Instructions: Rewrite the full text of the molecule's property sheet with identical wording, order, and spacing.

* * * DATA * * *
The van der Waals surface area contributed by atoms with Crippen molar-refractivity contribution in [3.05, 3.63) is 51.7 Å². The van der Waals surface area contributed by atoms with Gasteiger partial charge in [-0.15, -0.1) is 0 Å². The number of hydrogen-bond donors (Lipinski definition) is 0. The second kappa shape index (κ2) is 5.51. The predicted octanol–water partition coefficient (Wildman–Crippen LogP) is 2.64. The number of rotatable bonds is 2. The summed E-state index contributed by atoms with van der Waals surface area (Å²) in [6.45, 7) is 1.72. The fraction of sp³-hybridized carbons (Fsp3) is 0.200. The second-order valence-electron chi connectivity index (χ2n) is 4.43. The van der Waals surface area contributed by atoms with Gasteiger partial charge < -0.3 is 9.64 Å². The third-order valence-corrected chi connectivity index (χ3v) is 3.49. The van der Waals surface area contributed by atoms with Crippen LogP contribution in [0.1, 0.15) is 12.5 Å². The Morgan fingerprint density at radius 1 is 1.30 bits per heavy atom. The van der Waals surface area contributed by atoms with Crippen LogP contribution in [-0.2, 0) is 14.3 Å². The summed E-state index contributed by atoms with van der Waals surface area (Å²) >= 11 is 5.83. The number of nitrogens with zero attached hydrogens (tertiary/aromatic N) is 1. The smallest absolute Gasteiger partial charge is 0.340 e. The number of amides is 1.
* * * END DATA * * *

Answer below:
The van der Waals surface area contributed by atoms with Crippen molar-refractivity contribution in [3.05, 3.63) is 51.7 Å². The van der Waals surface area contributed by atoms with Gasteiger partial charge in [-0.15, -0.1) is 0 Å². The number of hydrogen-bond donors (Lipinski definition) is 0. The second kappa shape index (κ2) is 5.51. The predicted octanol–water partition coefficient (Wildman–Crippen LogP) is 2.64. The number of rotatable bonds is 2. The summed E-state index contributed by atoms with van der Waals surface area (Å²) in [6.45, 7) is 1.72. The fraction of sp³-hybridized carbons (Fsp3) is 0.200. The second-order valence-electron chi connectivity index (χ2n) is 4.43. The van der Waals surface area contributed by atoms with Gasteiger partial charge < -0.3 is 9.64 Å². The third-order valence-corrected chi connectivity index (χ3v) is 3.49. The van der Waals surface area contributed by atoms with Crippen LogP contribution in [0.1, 0.15) is 12.5 Å². The Morgan fingerprint density at radius 1 is 1.30 bits per heavy atom. The van der Waals surface area contributed by atoms with Crippen LogP contribution in [-0.2, 0) is 14.3 Å². The summed E-state index contributed by atoms with van der Waals surface area (Å²) >= 11 is 5.83. The number of nitrogens with zero attached hydrogens (tertiary/aromatic N) is 1. The smallest absolute Gasteiger partial charge is 0.340 e. The number of amides is 1.